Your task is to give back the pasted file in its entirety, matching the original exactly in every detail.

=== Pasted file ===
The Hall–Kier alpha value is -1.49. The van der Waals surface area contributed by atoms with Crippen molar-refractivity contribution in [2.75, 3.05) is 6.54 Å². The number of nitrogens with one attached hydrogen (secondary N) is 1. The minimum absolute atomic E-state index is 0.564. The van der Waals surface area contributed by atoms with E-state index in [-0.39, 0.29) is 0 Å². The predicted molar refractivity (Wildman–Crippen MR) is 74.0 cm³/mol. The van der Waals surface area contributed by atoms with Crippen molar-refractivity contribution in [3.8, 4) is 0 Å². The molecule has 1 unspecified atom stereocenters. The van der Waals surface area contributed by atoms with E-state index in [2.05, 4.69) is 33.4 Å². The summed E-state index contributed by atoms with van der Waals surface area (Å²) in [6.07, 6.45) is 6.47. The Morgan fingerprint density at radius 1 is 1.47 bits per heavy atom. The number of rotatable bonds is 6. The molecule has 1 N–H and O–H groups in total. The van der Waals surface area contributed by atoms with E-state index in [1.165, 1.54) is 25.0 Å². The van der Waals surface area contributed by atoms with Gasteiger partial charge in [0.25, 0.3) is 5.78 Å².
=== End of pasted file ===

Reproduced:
The Hall–Kier alpha value is -1.49. The van der Waals surface area contributed by atoms with Crippen molar-refractivity contribution in [2.75, 3.05) is 6.54 Å². The number of nitrogens with one attached hydrogen (secondary N) is 1. The minimum absolute atomic E-state index is 0.564. The van der Waals surface area contributed by atoms with E-state index in [-0.39, 0.29) is 0 Å². The predicted molar refractivity (Wildman–Crippen MR) is 74.0 cm³/mol. The van der Waals surface area contributed by atoms with Crippen molar-refractivity contribution in [3.8, 4) is 0 Å². The molecule has 1 unspecified atom stereocenters. The van der Waals surface area contributed by atoms with E-state index in [2.05, 4.69) is 33.4 Å². The summed E-state index contributed by atoms with van der Waals surface area (Å²) in [6.07, 6.45) is 6.47. The Morgan fingerprint density at radius 1 is 1.47 bits per heavy atom. The number of rotatable bonds is 6. The molecule has 1 N–H and O–H groups in total. The van der Waals surface area contributed by atoms with E-state index in [1.165, 1.54) is 25.0 Å². The van der Waals surface area contributed by atoms with Gasteiger partial charge in [0.25, 0.3) is 5.78 Å².